West Virginia is a top state for deer-vehicle collisions. It has come in as the number one state in State Farm’s annual deer collision claim study for 12 consecutive years. The likelihood of hitting a deer in West Virginia is one in 46 for 2018. The most dangerous months for deer activity are October through December. Colliding with a deer can cause expensive property damage and serious personal injuries.
Drivers are much more likely to run into deer if they are not paying attention to the road. Drivers may not be watching carefully enough for deer on the side of the road or may react too slowly to a deer that darts out into the roadway. If a driver always remains alert and attentive to the road, however, he or she has a better chance of spotting a deer before it runs out and reacting accordingly.
Always pay attention to the road. Texting while driving is illegal in West Virginia, and one of the most dangerous driver distractions. Do not text or talk on a handheld phone while driving. Avoid other forms of distraction, such as the radio or passengers, as well. Keeping your eyes on the road, your hands on the wheel, and your mind on the driving task can help you avoid striking a deer, even if one crosses your path.
Use High Beam Headlights
Deer cross the road most often in rural areas of West Virginia. When driving in rural areas, use your high-beam headlights whenever possible to see more of the sides of the road. High-beam lights can illuminate the eyes of deer and help drivers spot them sooner. Remember, however, to turn your high beams off when there is oncoming traffic.
Drive Slower at Dawn and Dusk
Deer are most active at dawn and dusk. This is when deer leave their homes to graze. If you are driving at these times of day, be extra alert for passing deer. Drive slowly and continuously, scan the sides of the road for deer, and be ready to hit your brakes at any time at dusk and dawn. If you see one deer, assume more are nearby. Deer often travel in groups. Others often cross the road quickly to catch up with the first that crossed.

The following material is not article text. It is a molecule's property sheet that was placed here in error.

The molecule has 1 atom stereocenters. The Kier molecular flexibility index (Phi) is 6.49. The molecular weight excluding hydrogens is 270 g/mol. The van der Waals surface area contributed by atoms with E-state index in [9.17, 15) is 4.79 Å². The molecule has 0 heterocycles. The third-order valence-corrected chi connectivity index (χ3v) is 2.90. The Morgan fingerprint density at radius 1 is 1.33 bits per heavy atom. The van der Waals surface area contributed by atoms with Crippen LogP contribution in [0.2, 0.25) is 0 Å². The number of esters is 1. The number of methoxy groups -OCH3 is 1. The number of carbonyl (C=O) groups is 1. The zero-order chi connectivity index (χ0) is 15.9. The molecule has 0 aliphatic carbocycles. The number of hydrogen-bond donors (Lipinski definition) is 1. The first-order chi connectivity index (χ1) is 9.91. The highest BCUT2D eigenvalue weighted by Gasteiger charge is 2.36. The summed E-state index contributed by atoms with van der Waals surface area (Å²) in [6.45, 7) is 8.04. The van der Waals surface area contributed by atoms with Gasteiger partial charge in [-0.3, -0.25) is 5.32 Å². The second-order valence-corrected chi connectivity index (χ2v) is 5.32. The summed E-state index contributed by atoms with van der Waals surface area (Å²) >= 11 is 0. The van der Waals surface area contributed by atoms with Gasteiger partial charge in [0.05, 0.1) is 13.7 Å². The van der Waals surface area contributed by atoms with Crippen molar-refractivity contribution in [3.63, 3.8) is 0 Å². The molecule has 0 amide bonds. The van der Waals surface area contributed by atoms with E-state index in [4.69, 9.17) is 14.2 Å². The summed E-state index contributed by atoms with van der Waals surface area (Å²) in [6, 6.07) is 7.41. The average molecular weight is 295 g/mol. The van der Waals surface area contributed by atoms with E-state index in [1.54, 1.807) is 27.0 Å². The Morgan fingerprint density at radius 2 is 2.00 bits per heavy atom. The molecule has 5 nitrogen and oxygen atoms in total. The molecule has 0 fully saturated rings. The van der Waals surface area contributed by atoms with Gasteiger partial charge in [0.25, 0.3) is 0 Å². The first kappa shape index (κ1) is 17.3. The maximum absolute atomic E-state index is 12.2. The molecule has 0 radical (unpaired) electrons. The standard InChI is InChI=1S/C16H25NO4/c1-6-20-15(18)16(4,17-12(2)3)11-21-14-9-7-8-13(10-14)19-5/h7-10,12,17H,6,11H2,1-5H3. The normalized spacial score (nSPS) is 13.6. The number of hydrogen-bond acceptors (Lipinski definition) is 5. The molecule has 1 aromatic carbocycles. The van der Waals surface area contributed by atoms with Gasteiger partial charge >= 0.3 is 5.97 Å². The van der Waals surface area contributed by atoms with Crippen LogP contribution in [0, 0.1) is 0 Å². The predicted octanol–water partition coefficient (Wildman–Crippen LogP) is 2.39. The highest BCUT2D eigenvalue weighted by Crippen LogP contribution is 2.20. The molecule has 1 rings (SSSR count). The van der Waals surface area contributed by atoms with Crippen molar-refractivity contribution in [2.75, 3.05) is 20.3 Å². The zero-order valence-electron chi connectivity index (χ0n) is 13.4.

Be Ready to Brake
Part of what makes deer collisions so common is their erratic, unpredictable behavior in front of headlights. The bright lights often confuse deer – especially younger deer – and may cause them to pause in the road, run in different directions, or dart out into the roadway. Always drive the speed limit and be ready to press your brakes at the first sign of a deer. If you see brake lights ahead of you, do not try to pass until you are sure the driver is not braking for deer.
Brake Lightly and Do Not Swerve
If a deer does cross your path, how you react to the situation is critical. First, take your foot off the gas pedal and brake smoothly and lightly. Do not swerve to try to miss hitting the deer. This often results in the vehicle leaving the roadway and colliding with an object or turning too sharply and overturning. Instead, brake lightly and keep a firm hold on the steering wheel, keeping it aimed straight ahead. Drive at appropriate speeds for the area in case a deer runs in front of you.
If you hit a deer, stay calm and check yourself and others for injuries. Call 911 and request an ambulance if the accident was severe. Move the deer out of the road, if you can do it safely. Otherwise, report the location of the deer to the city highway department for removal. Then, call your insurance company to report a car accident in West Virginia.